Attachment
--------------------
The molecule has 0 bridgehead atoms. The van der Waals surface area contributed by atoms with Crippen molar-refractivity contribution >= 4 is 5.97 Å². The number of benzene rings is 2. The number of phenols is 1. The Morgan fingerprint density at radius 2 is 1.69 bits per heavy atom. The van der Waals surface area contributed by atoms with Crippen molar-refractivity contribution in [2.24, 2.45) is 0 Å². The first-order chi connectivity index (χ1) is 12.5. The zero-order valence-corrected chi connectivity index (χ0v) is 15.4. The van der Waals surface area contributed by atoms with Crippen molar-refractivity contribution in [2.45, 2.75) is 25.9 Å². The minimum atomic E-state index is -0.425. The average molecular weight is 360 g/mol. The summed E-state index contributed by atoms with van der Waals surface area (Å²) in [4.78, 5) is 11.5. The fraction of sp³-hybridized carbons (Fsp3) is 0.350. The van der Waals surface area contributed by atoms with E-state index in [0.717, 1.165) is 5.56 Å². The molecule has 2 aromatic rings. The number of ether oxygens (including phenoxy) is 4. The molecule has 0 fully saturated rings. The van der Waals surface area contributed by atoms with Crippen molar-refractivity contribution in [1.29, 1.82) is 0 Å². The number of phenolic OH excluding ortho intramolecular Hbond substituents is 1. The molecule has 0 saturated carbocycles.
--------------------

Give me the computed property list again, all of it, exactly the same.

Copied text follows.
The molecule has 0 bridgehead atoms. The van der Waals surface area contributed by atoms with Crippen molar-refractivity contribution >= 4 is 5.97 Å². The number of benzene rings is 2. The number of phenols is 1. The Morgan fingerprint density at radius 2 is 1.69 bits per heavy atom. The van der Waals surface area contributed by atoms with Crippen molar-refractivity contribution in [2.24, 2.45) is 0 Å². The first-order chi connectivity index (χ1) is 12.5. The zero-order valence-corrected chi connectivity index (χ0v) is 15.4. The van der Waals surface area contributed by atoms with Crippen molar-refractivity contribution in [2.45, 2.75) is 25.9 Å². The minimum atomic E-state index is -0.425. The average molecular weight is 360 g/mol. The summed E-state index contributed by atoms with van der Waals surface area (Å²) in [4.78, 5) is 11.5. The fraction of sp³-hybridized carbons (Fsp3) is 0.350. The van der Waals surface area contributed by atoms with E-state index in [0.717, 1.165) is 5.56 Å². The molecule has 2 aromatic rings. The number of ether oxygens (including phenoxy) is 4. The molecule has 0 fully saturated rings. The van der Waals surface area contributed by atoms with Crippen molar-refractivity contribution in [1.29, 1.82) is 0 Å². The number of phenolic OH excluding ortho intramolecular Hbond substituents is 1. The molecule has 0 saturated carbocycles.